High-risk drug/medication use is a term that describes a pattern of drug or medication intake…
Chronic Pain Treatment Increases Risk for Opioid Addiction
Millions of people across the U.S. are affected by health conditions that trigger symptoms of ongoing, chronic pain. A number of opioid-based medications are commonly used to help people dealing with chronic pain; however, use of these medications (especially outside of an authorized context) inherently comes with significant risks for drug abuse and addiction. In a report published in September 2014, Dr. Nora Volkow, director of the National Institute on Drug Abuse, detailed the ways in which lack of information on the real-world effectiveness of opioids for chronic pain management may inadvertently contribute to nationwide opioid abuse and addiction risks.
Opioid Medication Abuse and Addiction
All opioid medications are directly or indirectly derived from painkilling, mind-altering substances that naturally occur in certain parts of a plant known informally as the opium poppy. Specific forms of these medications in use in America include morphine (Avinza, Kadian), codeine, oxycodone (Percocet, OxyContin), hydrocodone (Vicodin), fentanyl (Duragesic), hydromorphone (Dilaudid) and buprenorphine (Subutex, Suboxone). Doctors typically prescribe specific opioid products for specific types of moderate-to-severe short- or long-term pain. Opioid medications may also be used for other legitimate purposes, including the treatment of opioid addiction and the suppression of chronic coughs that don’t respond to other forms of medical treatment.
Any opioid can trigger physical dependence and addiction by fostering long-term changes in the levels of a key chemical found inside the brain’s pleasure center. For this reason, doctors who prescribe opioid medications typically monitor their patients’ responses to treatment and look for indications that dependence (not necessarily a problem in legitimate opioid medication users) is transitioning into highly dysfunctional addiction. Some people with opioid prescriptions drastically increase their addiction risks by abusing their medications (i.e., using them in ways not suited to appropriate medical treatment). In addition, substantial numbers of people without legitimate prescriptions run the risk of addiction by abusing an opioid medication.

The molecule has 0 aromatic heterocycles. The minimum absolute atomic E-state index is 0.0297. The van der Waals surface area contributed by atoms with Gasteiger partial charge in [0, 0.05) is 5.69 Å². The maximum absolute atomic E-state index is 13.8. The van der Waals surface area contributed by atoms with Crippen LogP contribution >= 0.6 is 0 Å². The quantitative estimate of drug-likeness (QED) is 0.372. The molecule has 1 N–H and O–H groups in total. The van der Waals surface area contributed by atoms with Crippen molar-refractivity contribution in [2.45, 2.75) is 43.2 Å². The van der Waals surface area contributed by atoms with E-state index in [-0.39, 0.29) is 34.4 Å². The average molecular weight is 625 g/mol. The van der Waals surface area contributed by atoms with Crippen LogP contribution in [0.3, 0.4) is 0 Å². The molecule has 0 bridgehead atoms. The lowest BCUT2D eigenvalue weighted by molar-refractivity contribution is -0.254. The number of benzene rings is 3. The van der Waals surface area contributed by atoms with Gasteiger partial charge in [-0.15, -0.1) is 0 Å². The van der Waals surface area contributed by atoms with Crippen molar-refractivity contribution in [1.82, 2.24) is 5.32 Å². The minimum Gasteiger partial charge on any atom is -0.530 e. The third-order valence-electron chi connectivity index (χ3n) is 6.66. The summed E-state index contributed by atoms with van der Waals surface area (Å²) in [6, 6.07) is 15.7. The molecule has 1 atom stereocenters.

Opioids and Chronic Pain Treatment
More than 33 percent of the entire adult population in the U.S. is affected by some form of chronic pain, the National Institute on Drug Abuse reports. Specific conditions associated with the onset of chronic pain include the group of ailments known collectively as arthritis, nerve-damaging Type 1 and Type 2 diabetes, heart and blood vessel disease, various forms of cancer and obesity. Since the mid-1990s, the number of opioid prescriptions issued in America for pain relief and other purposes has effectively tripled. In part due to this large increase in use, far more people in the U.S. now die from improper prescription opioid intake than from the use of cocaine and heroin, two illegal/illicit drugs known for their ability to trigger overdoses and other severe health crises.
Contribution to Abuse and Addiction
In the report published in September 2014, Dr. Volkow detailed the results of a study review conducted in 2014 by researchers at the federal Agency for Healthcare Research and Quality. The focus of this review was an assessment of opioid medications’ scientifically demonstrated effectiveness as treatment for chronic pain. Prior to beginning this review, the Agency for Healthcare Research and Quality researchers established a minimum threshold for proving that these medications play a unique and useful role in the context of pain management. After completing their review, the researchers could not identify a single high-quality study that reached this threshold. Specifically, no high-quality study fully demonstrated opioid medications’ ability to manage chronic pain or fully compared the benefits of opioid medication use to the use of other, potentially less dangerous non-opioid medications.
Based on these findings and findings reported by other researchers, Dr. Volkow believes that doctors in the U.S. commonly prescribe opioid medications for pain management without adequate knowledge of the potential consequences of opioid medication use. In addition to contributing to widespread risks for abuse and addiction, current patterns of opioid prescription may play a significant role in triggering cases of hyperalgesia, an increased susceptibility to pain that appears in at least some individuals who regularly receive doses of opioid medications. In line with these conclusions, Dr. Volkow calls for a broad rethinking of the circumstances in which doctors prescribe opioid medications as pain treatments.